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WILDLIFE

Feeding Wild Birds

Top tips for taking care of the different types of birds in your garden

Feeding the wild birds in your garden or at your window can help them to get through particularly difficult times in the year, such as winter, when they can’t scavenge for food so easily by themselves. They’ll be grateful for your kindness and are likely to return for more helpings of bird food, brightening up your garden with their colourful plumage – every bird watcher’s dream!

Different species of birds eat different things, so make sure to do a bit of research before setting out bird food for your feathered friends. Sparrows and finches like seeds; tits like fat; and thrushes and robins like fruit and worms. Some birds, such as robins, will only eat from the ground – either a ground feeding tray or a bird table is recommended for when robins decide to stop by for their dinner.

Some of our own food can be good to feed wild birds, such as fruit cake or mince pies, dried fruit, unsalted nuts, or apples/pears. However, avoid anything mouldy or salty that could make birds unwell. Be conscious of leaving any dried fruit out within your house if you are also a dog owner, as things such as sultanas and raisins are highly poisonous to our canine companions.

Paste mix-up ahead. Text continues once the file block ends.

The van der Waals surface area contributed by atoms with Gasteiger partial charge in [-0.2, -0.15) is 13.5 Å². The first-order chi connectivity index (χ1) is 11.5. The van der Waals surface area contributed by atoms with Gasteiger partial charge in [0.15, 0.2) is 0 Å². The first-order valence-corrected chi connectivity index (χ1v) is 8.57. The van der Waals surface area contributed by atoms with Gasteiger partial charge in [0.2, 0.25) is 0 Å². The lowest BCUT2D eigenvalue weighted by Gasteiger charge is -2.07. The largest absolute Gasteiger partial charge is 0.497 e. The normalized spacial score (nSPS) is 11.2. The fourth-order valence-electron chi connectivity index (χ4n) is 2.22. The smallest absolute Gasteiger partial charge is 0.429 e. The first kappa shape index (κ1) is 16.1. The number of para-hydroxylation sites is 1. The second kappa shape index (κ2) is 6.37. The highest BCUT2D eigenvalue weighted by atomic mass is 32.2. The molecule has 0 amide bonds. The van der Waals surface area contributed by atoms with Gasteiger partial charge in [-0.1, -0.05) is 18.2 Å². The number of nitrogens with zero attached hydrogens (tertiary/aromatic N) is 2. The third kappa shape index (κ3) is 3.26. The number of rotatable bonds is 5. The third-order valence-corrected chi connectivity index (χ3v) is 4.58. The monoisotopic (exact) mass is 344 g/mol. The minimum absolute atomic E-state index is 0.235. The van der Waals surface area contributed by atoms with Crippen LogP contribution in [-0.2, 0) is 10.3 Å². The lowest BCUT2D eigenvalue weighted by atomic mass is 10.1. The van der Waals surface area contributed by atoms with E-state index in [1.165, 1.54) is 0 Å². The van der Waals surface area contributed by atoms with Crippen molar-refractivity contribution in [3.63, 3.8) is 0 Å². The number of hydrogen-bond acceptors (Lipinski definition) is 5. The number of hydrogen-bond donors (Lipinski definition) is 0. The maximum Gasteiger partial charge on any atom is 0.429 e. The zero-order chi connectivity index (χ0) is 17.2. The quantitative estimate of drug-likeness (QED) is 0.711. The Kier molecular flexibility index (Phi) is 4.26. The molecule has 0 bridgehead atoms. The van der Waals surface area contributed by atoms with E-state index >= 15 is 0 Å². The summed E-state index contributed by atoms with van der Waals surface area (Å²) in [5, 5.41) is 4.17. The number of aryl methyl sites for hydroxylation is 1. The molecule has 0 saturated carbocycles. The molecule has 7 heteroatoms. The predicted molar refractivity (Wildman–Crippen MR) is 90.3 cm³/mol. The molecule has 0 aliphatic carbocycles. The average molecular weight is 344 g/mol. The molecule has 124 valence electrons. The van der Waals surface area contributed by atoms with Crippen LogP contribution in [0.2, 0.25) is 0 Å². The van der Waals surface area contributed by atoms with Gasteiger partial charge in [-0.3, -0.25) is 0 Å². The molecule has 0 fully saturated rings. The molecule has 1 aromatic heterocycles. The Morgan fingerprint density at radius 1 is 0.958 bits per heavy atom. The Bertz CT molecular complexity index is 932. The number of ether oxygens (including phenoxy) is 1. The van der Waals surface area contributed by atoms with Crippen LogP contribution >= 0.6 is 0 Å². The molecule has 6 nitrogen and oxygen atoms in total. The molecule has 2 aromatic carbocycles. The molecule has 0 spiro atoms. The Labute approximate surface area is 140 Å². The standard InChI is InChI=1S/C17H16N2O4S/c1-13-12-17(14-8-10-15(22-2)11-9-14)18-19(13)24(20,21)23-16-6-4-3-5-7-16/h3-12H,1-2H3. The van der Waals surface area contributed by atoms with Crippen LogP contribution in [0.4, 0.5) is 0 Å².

Consider investing in a squirrel proof bird feeder so that the food you are putting out actually gets to the right recipients; squirrels won’t hesitate to leap in for a free meal.

When you set food out for the birds, whatever is left at the end of the day should be removed. This is to prevent the food from going mouldy and attracting rats. You can always put some more fresh out the next day – don’t take the risk of leaving bird food out overnight in your bird feeder.

Birds need to drink and bathe daily, even during winter. A pond or bird bath are both great options, but other objects such as an upturned bin lid or a plant saucer can be useful alternatives. Whatever you use, make sure that your bird bath is changed daily and kept clean, with fresh water always available.

Dirty bird feeders and bird tables can cause the spread of diseases, so it is vital that you clean them regularly to help keep your garden birds healthy. Make sure to wash your hands thoroughly after setting out food or cleaning out bird feeders and baths – you don’t want to pick up any potential germs either!

“Different species of birds eat different things, so make sure to do a bit of research before setting out bird food for your feathered friends.”
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